iro

Definition from Wiktionary, the free dictionary
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See also: Iro, îro, -irò, and író

Afar[edit]

Pronunciation[edit]

Noun[edit]

iró f (plural iroorá f)

  1. height, altitude

References[edit]

  • Mohamed Hassan Kamil (2015) L’afar: description grammaticale d’une langue couchitique (Djibouti, Erythrée et Ethiopie)[1], Paris: Université Sorbonne Paris Cité (doctoral thesis)

Asi[edit]

Noun[edit]

irò

  1. dog

Cebuano[edit]

Etymology[edit]

From older ido.

Pronunciation[edit]

  • Hyphenation: i‧ro

Noun[edit]

iro

  1. a dog
    Synonym: ayam
  2. an ablutophobic person
  3. a despicable person
  4. dog meat; the flesh and other edible parts derived from dogs

Quotations[edit]


Esperanto[edit]

Etymology[edit]

From iri (to go) +‎ -o.

Pronunciation[edit]

Noun[edit]

iro (accusative singular iron, plural iroj, accusative plural irojn)

  1. trip, course, run, going

Japanese[edit]

Romanization[edit]

iro

  1. Rōmaji transcription of いろ

Maori[edit]

Etymology[edit]

From Proto-Austronesian (compare Indonesian ulat (caterpillar), Malay ulat (worm, maggot), Fijian ulo, Chamorro ulo').

Noun[edit]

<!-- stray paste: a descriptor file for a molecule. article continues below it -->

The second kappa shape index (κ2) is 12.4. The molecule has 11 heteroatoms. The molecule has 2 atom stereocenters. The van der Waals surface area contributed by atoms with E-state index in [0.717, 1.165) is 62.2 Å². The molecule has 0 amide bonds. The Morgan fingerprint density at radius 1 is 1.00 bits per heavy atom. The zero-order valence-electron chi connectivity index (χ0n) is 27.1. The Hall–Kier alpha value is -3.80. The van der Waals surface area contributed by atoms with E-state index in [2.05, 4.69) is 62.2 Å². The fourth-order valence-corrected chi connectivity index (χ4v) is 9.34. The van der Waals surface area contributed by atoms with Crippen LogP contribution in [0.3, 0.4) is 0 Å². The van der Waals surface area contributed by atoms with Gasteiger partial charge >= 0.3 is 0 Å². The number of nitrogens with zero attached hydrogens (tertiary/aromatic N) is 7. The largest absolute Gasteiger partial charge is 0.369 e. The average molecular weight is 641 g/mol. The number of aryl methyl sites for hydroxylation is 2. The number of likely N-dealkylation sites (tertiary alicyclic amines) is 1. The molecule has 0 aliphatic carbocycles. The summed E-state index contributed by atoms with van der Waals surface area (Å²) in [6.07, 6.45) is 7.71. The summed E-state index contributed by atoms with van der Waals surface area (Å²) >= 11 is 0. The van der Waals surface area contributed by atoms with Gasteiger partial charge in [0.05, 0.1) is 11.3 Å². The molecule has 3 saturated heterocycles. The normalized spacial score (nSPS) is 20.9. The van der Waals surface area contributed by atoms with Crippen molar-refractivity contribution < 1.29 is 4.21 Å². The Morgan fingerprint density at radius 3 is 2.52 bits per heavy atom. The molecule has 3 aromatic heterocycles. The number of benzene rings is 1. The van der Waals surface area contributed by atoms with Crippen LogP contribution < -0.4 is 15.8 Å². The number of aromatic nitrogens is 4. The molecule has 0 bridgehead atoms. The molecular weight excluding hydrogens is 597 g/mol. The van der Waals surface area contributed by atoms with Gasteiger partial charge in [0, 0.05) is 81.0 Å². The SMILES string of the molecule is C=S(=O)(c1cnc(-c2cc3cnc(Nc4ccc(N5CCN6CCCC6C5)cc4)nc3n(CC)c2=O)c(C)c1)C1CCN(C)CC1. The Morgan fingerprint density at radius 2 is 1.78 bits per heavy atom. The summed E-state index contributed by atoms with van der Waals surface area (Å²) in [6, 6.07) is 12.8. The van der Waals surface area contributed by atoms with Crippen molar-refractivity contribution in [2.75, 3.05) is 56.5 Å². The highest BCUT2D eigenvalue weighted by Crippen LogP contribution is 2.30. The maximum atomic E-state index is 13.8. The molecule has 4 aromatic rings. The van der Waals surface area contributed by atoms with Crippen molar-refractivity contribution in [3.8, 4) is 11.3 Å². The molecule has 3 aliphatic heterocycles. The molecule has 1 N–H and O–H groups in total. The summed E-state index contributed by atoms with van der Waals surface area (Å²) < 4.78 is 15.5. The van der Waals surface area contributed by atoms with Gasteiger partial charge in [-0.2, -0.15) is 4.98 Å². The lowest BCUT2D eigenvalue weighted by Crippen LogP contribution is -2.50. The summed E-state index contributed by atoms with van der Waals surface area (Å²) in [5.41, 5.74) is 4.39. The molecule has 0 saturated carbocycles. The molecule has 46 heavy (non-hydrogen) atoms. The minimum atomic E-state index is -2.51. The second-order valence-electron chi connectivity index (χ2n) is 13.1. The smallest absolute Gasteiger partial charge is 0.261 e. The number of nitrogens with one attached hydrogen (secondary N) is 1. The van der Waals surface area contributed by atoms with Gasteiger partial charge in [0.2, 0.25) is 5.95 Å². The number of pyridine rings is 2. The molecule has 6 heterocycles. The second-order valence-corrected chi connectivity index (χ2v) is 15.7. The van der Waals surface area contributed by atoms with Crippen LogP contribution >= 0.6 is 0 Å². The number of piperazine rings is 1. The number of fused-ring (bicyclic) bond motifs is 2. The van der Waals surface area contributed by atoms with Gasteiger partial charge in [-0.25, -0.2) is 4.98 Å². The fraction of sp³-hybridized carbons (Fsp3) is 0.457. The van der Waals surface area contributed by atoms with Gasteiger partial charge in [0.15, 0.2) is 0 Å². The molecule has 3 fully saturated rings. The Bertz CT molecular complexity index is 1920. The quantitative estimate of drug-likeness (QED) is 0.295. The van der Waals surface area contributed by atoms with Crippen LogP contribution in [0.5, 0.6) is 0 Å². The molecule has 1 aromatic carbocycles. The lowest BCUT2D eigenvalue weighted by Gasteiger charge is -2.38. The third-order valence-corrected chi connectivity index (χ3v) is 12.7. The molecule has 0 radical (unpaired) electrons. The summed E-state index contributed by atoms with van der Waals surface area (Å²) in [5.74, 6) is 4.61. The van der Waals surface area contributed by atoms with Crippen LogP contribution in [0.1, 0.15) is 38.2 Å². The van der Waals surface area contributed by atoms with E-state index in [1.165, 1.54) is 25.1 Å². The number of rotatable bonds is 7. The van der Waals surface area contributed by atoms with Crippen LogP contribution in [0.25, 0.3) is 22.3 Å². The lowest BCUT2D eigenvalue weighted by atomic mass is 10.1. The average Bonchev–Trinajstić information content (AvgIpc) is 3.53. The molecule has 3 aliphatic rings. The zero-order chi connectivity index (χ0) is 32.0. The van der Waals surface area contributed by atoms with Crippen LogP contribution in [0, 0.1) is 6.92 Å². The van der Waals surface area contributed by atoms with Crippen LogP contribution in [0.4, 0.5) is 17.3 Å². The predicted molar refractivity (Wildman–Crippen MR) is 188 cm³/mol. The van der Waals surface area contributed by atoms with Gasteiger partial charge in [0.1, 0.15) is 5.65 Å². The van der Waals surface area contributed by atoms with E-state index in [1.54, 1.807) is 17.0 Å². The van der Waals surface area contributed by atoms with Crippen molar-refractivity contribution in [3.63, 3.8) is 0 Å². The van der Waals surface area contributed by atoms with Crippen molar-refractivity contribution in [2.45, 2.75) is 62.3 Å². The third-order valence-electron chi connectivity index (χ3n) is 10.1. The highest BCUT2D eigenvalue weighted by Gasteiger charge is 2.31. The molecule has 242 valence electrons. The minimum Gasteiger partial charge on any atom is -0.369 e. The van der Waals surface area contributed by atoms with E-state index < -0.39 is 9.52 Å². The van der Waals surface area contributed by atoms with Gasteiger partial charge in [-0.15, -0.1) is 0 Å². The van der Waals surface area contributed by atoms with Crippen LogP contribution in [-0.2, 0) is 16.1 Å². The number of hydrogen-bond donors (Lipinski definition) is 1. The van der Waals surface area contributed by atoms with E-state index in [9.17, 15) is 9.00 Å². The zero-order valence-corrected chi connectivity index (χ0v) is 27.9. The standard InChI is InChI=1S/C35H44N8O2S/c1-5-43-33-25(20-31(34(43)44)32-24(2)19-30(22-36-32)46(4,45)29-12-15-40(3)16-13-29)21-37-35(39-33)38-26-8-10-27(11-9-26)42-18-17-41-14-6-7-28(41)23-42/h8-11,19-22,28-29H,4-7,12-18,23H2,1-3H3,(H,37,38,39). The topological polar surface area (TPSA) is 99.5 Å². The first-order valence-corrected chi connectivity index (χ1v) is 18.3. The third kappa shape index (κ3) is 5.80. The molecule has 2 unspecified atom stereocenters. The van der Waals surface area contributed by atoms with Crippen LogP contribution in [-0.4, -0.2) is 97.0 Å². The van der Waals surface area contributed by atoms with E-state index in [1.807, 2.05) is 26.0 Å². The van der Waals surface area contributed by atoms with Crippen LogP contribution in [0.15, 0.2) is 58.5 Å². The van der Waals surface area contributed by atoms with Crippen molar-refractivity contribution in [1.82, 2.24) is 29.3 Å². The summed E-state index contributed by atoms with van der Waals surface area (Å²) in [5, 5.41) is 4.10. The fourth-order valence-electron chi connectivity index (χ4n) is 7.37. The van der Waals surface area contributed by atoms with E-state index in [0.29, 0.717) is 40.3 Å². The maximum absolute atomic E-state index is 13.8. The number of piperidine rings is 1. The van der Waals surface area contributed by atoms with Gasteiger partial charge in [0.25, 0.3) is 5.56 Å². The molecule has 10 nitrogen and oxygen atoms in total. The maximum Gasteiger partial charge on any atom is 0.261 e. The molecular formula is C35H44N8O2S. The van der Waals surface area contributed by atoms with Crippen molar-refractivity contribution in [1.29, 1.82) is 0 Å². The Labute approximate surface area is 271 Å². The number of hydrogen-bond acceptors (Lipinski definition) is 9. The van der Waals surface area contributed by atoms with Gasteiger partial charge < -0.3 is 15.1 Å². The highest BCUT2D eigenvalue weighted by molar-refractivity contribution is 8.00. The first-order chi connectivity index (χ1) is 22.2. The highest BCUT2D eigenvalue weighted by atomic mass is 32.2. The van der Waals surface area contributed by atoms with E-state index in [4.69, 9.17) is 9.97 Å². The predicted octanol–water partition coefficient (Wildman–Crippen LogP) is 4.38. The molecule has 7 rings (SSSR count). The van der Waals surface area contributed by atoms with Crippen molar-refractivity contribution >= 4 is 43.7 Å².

iro (used in a reduplicated form as iroiro)

  1. maggot

Old Saxon[edit]

Alternative forms[edit]

Etymology[edit]

From Proto-Germanic *hiz.

Pronoun[edit]

(h)iro

  1. her

Declension[edit]


Portuguese[edit]

Verb[edit]

iro

  1. first-person singular (eu) present indicative of irar

Spanish[edit]

Etymology[edit]

(This etymology is missing or incomplete. Please add to it, or discuss it at the Etymology scriptorium.)

Pronunciation[edit]

Noun[edit]

iro m (plural iros)

  1. (rare) a Mohawk hairstyle
    Synonyms: cresta, mohicano

Welsh[edit]

Etymology[edit]

Cognate with Cornish ura.

Pronunciation[edit]

Verb[edit]

iro (first-person singular present iraf)

  1. to lubricate, oil
  2. to anoint

Conjugation[edit]

Mutation[edit]

Welsh mutation
radical soft nasal h-prothesis
iro unchanged unchanged hiro
Note: Some of these forms may be hypothetical. Not every
possible mutated form of every word actually occurs.

Further reading[edit]

  • R. J. Thomas, G. A. Bevan, P. J. Donovan, A. Hawke et al., editors (1950–present) , “iraf”, in Geiriadur Prifysgol Cymru Online (in Welsh), University of Wales Centre for Advanced Welsh & Celtic Studies